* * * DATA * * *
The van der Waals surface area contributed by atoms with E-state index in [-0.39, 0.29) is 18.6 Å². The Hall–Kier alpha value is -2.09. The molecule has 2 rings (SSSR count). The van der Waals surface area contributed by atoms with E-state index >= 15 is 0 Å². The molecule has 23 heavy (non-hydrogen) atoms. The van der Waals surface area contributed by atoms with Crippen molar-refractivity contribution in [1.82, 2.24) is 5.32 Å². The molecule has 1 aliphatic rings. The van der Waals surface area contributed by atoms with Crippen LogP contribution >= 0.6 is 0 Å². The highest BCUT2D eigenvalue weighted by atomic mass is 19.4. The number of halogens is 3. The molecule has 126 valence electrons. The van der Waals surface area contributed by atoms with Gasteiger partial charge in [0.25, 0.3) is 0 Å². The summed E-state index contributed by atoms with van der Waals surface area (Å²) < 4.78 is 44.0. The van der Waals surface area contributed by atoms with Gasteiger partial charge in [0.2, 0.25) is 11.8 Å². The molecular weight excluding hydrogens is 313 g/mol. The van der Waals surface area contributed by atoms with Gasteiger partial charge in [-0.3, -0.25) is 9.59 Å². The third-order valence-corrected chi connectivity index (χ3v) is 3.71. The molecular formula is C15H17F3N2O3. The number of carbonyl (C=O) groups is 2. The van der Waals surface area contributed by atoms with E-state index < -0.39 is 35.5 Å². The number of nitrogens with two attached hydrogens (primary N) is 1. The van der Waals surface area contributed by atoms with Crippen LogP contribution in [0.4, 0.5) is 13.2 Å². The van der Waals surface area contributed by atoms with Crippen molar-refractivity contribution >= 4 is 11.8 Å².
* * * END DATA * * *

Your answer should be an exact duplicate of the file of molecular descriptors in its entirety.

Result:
The van der Waals surface area contributed by atoms with E-state index in [-0.39, 0.29) is 18.6 Å². The Hall–Kier alpha value is -2.09. The molecule has 2 rings (SSSR count). The van der Waals surface area contributed by atoms with E-state index >= 15 is 0 Å². The molecule has 23 heavy (non-hydrogen) atoms. The van der Waals surface area contributed by atoms with Crippen molar-refractivity contribution in [1.82, 2.24) is 5.32 Å². The molecule has 1 aliphatic rings. The van der Waals surface area contributed by atoms with Crippen LogP contribution >= 0.6 is 0 Å². The highest BCUT2D eigenvalue weighted by atomic mass is 19.4. The number of halogens is 3. The molecule has 126 valence electrons. The van der Waals surface area contributed by atoms with Gasteiger partial charge in [0.25, 0.3) is 0 Å². The summed E-state index contributed by atoms with van der Waals surface area (Å²) < 4.78 is 44.0. The van der Waals surface area contributed by atoms with Gasteiger partial charge in [0.2, 0.25) is 11.8 Å². The molecular weight excluding hydrogens is 313 g/mol. The van der Waals surface area contributed by atoms with Gasteiger partial charge in [-0.3, -0.25) is 9.59 Å². The third-order valence-corrected chi connectivity index (χ3v) is 3.71. The molecular formula is C15H17F3N2O3. The number of carbonyl (C=O) groups is 2. The van der Waals surface area contributed by atoms with E-state index < -0.39 is 35.5 Å². The number of nitrogens with two attached hydrogens (primary N) is 1. The van der Waals surface area contributed by atoms with Crippen LogP contribution in [0.4, 0.5) is 13.2 Å². The van der Waals surface area contributed by atoms with Crippen molar-refractivity contribution >= 4 is 11.8 Å².